Aaron’s poor attempt to justify himself is a prime example of changing the subject to avoid admitting that one is factually wrong. Again, I do not fault his opinion (although I disagree with it); I fault his deeply dishonest description of what the Defense of Marriage Act does. Here is the utterly bizarre thing that he wrote in his most recent blog post:
I simply asked why the federal government is in the business of defending marriage when it is a matter best settled at the state level whether through the legislative process (as is currently happening in Maryland) or through referenda (as was the case in Maine in November 2009).
The entire point of DOMA (as pertains to the federalism question) is to make sure that state referenda (as in Maine) or statutes cannot be overriden by the actions of another state. It is specifically to protect state action that DOMA was passed. Without DOMA, Maine’s referendum could effectively be overriden by the Supreme Court of Vermont. DOMA says that for purposes of Maine law, or Louisiana law, or whatever, the definition of marriage of Maine or Louisiana cannot be superseded by the definition of marriage in another state. If Vermont wants to “marry” a homosexual couple, Maine would therefore not be forced to provide spousal benefits to that couple if the couple moved to Maine — specifically because Maine law requires otherwise.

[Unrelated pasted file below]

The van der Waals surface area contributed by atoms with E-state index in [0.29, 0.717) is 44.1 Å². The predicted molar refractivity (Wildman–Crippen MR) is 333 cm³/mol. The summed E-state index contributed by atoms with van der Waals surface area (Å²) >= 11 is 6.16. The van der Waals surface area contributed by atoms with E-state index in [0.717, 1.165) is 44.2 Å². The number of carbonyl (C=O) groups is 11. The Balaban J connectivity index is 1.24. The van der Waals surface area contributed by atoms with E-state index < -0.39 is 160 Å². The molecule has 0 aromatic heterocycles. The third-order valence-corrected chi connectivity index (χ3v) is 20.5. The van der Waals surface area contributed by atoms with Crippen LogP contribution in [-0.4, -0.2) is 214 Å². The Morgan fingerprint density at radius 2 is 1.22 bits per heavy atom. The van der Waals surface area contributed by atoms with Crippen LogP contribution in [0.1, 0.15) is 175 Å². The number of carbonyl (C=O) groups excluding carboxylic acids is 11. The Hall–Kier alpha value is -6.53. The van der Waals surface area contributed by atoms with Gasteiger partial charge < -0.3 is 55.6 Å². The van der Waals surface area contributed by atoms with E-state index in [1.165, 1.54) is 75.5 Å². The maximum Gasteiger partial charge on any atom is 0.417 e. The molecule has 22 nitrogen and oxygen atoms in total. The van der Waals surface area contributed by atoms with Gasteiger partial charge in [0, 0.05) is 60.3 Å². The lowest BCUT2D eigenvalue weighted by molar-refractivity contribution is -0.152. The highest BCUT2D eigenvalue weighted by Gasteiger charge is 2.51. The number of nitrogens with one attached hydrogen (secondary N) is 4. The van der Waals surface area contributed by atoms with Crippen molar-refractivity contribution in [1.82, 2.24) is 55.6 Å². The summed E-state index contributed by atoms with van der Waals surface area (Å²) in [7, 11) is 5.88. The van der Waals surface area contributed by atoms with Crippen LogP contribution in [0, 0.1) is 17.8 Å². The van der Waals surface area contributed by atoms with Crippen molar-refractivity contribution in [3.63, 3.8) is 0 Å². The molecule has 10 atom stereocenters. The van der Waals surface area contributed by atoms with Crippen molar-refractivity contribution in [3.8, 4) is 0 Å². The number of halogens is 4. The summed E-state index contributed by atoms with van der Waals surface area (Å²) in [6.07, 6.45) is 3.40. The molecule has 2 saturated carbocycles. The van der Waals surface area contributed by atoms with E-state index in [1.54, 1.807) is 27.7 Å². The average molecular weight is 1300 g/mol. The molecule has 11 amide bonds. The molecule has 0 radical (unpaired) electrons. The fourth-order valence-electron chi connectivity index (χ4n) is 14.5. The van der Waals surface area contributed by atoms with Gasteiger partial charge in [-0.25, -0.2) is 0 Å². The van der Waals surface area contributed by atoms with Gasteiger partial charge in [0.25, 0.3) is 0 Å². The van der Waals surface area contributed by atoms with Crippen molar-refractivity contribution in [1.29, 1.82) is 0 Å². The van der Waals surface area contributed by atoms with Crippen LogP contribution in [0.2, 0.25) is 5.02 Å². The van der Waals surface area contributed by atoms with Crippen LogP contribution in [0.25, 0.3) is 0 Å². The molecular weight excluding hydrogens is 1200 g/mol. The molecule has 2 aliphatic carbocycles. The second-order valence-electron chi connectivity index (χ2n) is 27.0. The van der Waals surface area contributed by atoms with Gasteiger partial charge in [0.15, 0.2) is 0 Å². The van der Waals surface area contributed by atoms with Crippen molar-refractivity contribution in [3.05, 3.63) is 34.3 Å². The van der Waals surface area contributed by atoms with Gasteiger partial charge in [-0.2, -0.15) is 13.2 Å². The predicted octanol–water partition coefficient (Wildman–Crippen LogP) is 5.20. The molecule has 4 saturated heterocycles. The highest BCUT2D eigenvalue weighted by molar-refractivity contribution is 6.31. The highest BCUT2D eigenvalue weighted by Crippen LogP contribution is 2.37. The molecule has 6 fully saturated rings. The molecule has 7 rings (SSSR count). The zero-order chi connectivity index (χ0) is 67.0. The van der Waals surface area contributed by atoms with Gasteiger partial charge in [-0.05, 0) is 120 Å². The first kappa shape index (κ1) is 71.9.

So what if Bob Barr called DOMA “one-way federalism.” One-way federalism is better than no federalism. Without DOMA, state and local decision-making would be nil. In fact, the decisions of 49 states could be superseded by the decision of one state to allow such “marriages.” Yes, Barr made the assertion that the federal definition of marriage, for federal law, somehow is used as s cudgel against state recognition of homosexual “marriages.” It is a strange and baseless assertion. How, pray tell, could it do so? Has any court in the land gone so far as to negate a state’s attempt to recognize such unions because state recognition would somehow affect federal Social Security rights? Of course not. It’s ludicrous. Barr gives no examples. Earlier in his essay, though, he wrote this: